JR: Yes, and you know, in Nixon’s defense, somewhat, he agonized, the President did, for the better part of months, nine months, over the involvement of John Mitchell in Watergate, because as the book also makes clear, Nixon was hearing a lot of disinformation from some of the people around him about John Mitchell. And so he went back and forth, Nixon did, on the great question, did Mitchell do it? Did Mitchell order the Watergate break-in? Of course, I conclude in the book that he did not. Nixon vacillated on that question, and ultimately, it didn’t really matter. What mattered to him was that Mitchell had become a liability, and so Nixon made the decision he made to sort of throw John Mitchell to the wolves.
HH: Now I want to back up and find out what produced this kind of an individual, both his intellect, extraordinary, his accomplishment, significant, before he hooks up with Nixon in the 60s, and that means a little bit of time on early Mitchell. Can you give us the brief sort of walk-up…
JR: Thumbnail sketch?
HH: Yeah.
JR: Sure.
HH: On where he ended up in New York practicing bond law.
Lebenthal On Munis: Straight Talk About Tax-Free Municipal Bonds for the Troubled Investor Deciding "Yes...or No!"JR: Mitchell was born in Detroit in 1913. He was actually a little bit younger, just a few months younger than Richard Nixon, but Nixon always kind of looked up to Mitchell as a sort of older brother figure. His family moved to Long Island, New York, when he was about five. Mitchell grew up there, he attended Fordham, and Fordham Law School. He had a brilliant, legal mind. Very early on in his legal career, he developed an innovation in the field of municipal bonds, which enabled states and municipalities to exceed state constitutional debt limits without going to the voters for approval. It was called the moral obligation bond. It was John Mitchell’s baby. And in the 40s and 50s and 60s, it made him a ton of money, because the concept was used literally in all 50 states. And it was first, and most greatly popularized by Nelson Rockefeller, the governor of New York. And it was at that point, which Mitchell living a fabulous life out in Rye, New York, living on the 17th fairway of the Apawamis Country Club Golf Course in Rye, that he, his law firm merged with Richard Nixon’s in 1967. And Mitchell’s contacts in all 50 states were so extensive, Democrat or Republican, he knew virtually every politician in America of any note. And Nixon, of course, preparing for his 1968 comeback run for the presidency, took note of that. And it wasn’t long before Mitchell was actually running the ’68 campaign.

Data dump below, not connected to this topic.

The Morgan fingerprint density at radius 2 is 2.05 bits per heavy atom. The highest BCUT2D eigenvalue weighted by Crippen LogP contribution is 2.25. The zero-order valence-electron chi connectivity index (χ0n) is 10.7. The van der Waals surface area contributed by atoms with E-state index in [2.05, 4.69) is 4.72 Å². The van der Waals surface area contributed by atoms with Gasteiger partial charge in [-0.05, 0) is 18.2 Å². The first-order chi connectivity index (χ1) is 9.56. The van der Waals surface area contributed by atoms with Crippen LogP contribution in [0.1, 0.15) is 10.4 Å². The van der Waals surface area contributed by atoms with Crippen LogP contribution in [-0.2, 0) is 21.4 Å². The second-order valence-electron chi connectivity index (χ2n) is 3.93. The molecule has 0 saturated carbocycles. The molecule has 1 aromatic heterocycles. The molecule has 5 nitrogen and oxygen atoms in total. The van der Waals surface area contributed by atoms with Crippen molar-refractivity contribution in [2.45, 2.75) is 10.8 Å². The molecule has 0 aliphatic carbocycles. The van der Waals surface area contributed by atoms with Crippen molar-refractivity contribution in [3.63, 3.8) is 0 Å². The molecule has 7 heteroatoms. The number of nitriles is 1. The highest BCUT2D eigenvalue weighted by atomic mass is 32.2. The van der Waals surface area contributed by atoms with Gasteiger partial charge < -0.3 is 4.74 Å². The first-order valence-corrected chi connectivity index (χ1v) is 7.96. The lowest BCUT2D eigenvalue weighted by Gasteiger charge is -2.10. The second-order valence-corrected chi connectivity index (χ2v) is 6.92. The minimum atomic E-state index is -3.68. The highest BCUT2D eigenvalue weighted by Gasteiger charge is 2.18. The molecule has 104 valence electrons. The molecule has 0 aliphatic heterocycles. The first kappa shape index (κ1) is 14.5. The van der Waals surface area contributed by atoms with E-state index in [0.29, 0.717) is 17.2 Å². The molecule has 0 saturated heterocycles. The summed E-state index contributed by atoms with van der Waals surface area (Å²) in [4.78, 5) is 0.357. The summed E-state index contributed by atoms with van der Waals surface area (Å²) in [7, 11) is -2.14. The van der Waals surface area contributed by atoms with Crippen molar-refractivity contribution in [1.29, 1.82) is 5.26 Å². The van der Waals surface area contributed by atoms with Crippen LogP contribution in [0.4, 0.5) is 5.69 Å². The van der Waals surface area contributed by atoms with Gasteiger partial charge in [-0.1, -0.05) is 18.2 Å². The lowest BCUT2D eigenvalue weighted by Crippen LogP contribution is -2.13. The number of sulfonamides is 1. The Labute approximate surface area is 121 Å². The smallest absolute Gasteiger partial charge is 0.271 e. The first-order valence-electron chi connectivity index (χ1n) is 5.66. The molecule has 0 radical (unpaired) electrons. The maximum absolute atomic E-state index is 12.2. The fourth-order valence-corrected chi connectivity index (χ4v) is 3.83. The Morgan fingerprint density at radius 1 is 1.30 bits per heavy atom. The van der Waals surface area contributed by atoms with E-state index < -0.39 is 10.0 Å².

HH: Let’s back up a little bit, though, and tell people one of the astonishing things I learned from The Strong Man is that Bobby Kennedy approached John Mitchell prior to Jack Kennedy’s run in 1960, with a request that he run Kennedy’s campaign.
JR: This was a story that Mitchell delighted in telling his children. But I also heard it from a former aide to John Mitchell’s, independently of Mitchell’s family, so it comes from two sources, that in 1960, Bobby Kennedy was kept waiting by Mitchell, who was then in private law practice and had no association with Richard Nixon, and Kennedy didn’t like that. And finally, when he got in to see Mitchell, he said how would you like to run my brother’s campaign, or help my brother’s campaign in 1960 for the presidency. And Mitchell said no. Kennedy then apparently produced a number of documents suggesting that it would be in the interest of Mitchell and his clients if he did, whereupon Mitchell, according to the story, threw Kennedy out of his office.